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GOP clueless as families struggle with health care

Democratic passage of historic health-care legislation has Republicans so flummoxed they are talking about term limits again. They have nothing else to say.

GOP House members did not vote for the Affordable Health Care for America Act, neither did they offer a substantive alternative or credible, truthful criticism of what the Democrats proposed. Leaderless R’s fend off panic attacks ahead of the 2010 elections.

They have a profound political problem. Next week, the Senate is scheduled to begin debate on its version of the health-care bill. Anticipating a conference committee — no matter how contentious the process — and final passage, Republicans know they are on the wrong side of history.

Their dilemma is simple. No one lives, works or raises a family in the Republican propaganda bubble. Talk-show rants entertain during the daily commute, but have no connection with real life. Ordinary people are worried sick about health care.

House Democrats moved the country toward guaranteeing most all Americans will have health insurance. For all of the complexity of the task, basic elements are widely understood and applauded.

Insurance companies could no longer refuse coverage for pre-existing conditions, or prowl through a patient’s medical history for excuses to withhold payment.

All Americans would have to carry health insurance, with subsidies available for those who need help. Universal participation of employers and individuals is basic. The uninsured drive up costs for those with insurance. Insurance exchanges would pool buyers to attract competitive prices and wider choices.

Republicans are left to defend an inefficient, expensive industry offering ever skimpier coverage.

As the national conversation evolved, a mute GOP had no new ideas. The discussion moved on without them. The House bill was endorsed by AARP, the American Medical Association, the American Academy of Family Physicians and Consumer’s Union, publisher of Consumer Reports.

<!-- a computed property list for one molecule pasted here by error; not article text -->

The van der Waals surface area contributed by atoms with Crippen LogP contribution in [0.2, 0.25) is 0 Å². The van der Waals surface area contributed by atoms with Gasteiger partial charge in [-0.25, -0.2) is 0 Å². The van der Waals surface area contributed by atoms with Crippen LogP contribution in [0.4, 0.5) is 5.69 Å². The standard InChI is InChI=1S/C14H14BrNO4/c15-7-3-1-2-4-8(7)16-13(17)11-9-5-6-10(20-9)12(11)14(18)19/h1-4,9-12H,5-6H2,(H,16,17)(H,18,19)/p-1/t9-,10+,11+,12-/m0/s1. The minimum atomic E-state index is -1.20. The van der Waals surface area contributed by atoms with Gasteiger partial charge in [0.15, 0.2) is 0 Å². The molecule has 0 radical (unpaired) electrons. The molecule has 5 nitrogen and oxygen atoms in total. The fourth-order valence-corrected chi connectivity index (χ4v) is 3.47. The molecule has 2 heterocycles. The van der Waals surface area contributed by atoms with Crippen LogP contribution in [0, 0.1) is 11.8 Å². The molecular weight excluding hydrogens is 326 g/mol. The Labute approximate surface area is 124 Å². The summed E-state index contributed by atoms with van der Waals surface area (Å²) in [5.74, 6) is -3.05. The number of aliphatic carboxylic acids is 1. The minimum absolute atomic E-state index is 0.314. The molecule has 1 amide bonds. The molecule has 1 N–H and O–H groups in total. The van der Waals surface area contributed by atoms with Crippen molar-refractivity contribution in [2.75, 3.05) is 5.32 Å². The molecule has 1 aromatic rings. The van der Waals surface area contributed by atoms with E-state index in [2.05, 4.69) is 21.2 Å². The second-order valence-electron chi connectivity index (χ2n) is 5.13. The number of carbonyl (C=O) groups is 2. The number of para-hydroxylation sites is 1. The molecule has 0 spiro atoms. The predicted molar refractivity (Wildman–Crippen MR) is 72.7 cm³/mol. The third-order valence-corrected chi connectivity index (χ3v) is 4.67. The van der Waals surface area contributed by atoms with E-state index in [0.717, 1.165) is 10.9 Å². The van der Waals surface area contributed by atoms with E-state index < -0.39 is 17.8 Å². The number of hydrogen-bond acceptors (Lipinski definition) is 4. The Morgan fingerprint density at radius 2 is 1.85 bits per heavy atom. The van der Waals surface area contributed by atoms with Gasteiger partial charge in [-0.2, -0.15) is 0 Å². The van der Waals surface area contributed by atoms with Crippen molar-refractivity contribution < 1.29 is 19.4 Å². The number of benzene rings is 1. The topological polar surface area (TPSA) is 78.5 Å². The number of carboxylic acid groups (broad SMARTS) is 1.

In turn, they acknowledged no grievous threats to Medicare, the medical profession’s deep frustration with private insurance companies, the support of primary-care doctors, and an assessment of broad consumer benefit and value by a respected consumer advocate.

Middle-class Americans, also known as voters, are shaken by an economic downturn that has left them bruised and scared. Lose your job, lose your health insurance, lose your house. The debilitating condition known as medical bankruptcy, virtually unknown in other countries, is avoided in the new law. Annual patient medical costs are capped.

Lawmakers close the Republican gap in Medicare prescription coverage, and demand the federal government have the ability to bargain for volume discounts on prescription purchases.

Washington Rep. Jim McDermott and Arkansas Rep. Vic Snyder, both Democrats and medical doctors, told me this week they expect the Senate to adopt a bill and for congressional conferees to see health-care reform through to final passage. Americans want it to happen.

From distinct regional vantage points, they view the process as a work in progress that will be continuously tweaked and modified in pursuit of cost containment and medical and technical efficiencies.

Even the 39 Democrats who voted against House passage — including Washington Rep. Brian Baird, of Olympia, who might have three GOP challengers — will get a chance to change their minds. So will chastened Republicans.

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